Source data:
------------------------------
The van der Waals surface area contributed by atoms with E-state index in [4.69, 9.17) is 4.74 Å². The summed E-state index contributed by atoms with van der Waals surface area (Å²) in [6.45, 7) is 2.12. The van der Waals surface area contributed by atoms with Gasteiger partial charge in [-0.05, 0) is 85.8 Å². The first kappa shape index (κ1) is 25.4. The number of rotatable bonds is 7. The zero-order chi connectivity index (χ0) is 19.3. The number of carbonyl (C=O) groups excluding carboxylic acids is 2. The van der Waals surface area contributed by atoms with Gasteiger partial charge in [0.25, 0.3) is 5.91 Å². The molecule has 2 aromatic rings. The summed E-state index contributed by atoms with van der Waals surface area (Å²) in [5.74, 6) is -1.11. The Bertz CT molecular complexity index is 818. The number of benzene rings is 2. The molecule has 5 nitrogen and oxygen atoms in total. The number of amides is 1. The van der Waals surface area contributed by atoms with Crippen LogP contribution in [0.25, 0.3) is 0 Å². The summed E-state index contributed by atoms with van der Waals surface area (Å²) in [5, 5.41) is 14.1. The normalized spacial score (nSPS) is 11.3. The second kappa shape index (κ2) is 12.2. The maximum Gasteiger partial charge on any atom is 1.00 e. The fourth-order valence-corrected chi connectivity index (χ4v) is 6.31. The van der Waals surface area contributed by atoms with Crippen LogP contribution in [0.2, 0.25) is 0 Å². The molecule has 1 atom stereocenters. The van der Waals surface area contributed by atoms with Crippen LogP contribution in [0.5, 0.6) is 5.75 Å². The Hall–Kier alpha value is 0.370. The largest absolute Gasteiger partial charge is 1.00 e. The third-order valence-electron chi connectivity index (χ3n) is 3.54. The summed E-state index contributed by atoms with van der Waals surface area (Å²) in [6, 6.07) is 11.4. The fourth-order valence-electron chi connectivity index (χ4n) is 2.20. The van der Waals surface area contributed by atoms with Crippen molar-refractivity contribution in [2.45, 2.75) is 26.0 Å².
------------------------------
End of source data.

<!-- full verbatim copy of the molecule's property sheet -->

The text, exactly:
The van der Waals surface area contributed by atoms with E-state index in [4.69, 9.17) is 4.74 Å². The summed E-state index contributed by atoms with van der Waals surface area (Å²) in [6.45, 7) is 2.12. The van der Waals surface area contributed by atoms with Gasteiger partial charge in [-0.05, 0) is 85.8 Å². The first kappa shape index (κ1) is 25.4. The number of rotatable bonds is 7. The zero-order chi connectivity index (χ0) is 19.3. The number of carbonyl (C=O) groups excluding carboxylic acids is 2. The van der Waals surface area contributed by atoms with Gasteiger partial charge in [0.25, 0.3) is 5.91 Å². The molecule has 2 aromatic rings. The summed E-state index contributed by atoms with van der Waals surface area (Å²) in [5.74, 6) is -1.11. The Bertz CT molecular complexity index is 818. The number of benzene rings is 2. The molecule has 5 nitrogen and oxygen atoms in total. The number of amides is 1. The van der Waals surface area contributed by atoms with Crippen LogP contribution in [0.25, 0.3) is 0 Å². The summed E-state index contributed by atoms with van der Waals surface area (Å²) in [5, 5.41) is 14.1. The normalized spacial score (nSPS) is 11.3. The second kappa shape index (κ2) is 12.2. The maximum Gasteiger partial charge on any atom is 1.00 e. The fourth-order valence-corrected chi connectivity index (χ4v) is 6.31. The van der Waals surface area contributed by atoms with Crippen LogP contribution in [0.2, 0.25) is 0 Å². The molecule has 1 atom stereocenters. The van der Waals surface area contributed by atoms with Crippen LogP contribution in [0.5, 0.6) is 5.75 Å². The Hall–Kier alpha value is 0.370. The largest absolute Gasteiger partial charge is 1.00 e. The third-order valence-electron chi connectivity index (χ3n) is 3.54. The summed E-state index contributed by atoms with van der Waals surface area (Å²) in [6, 6.07) is 11.4. The fourth-order valence-electron chi connectivity index (χ4n) is 2.20. The van der Waals surface area contributed by atoms with Crippen molar-refractivity contribution in [2.45, 2.75) is 26.0 Å².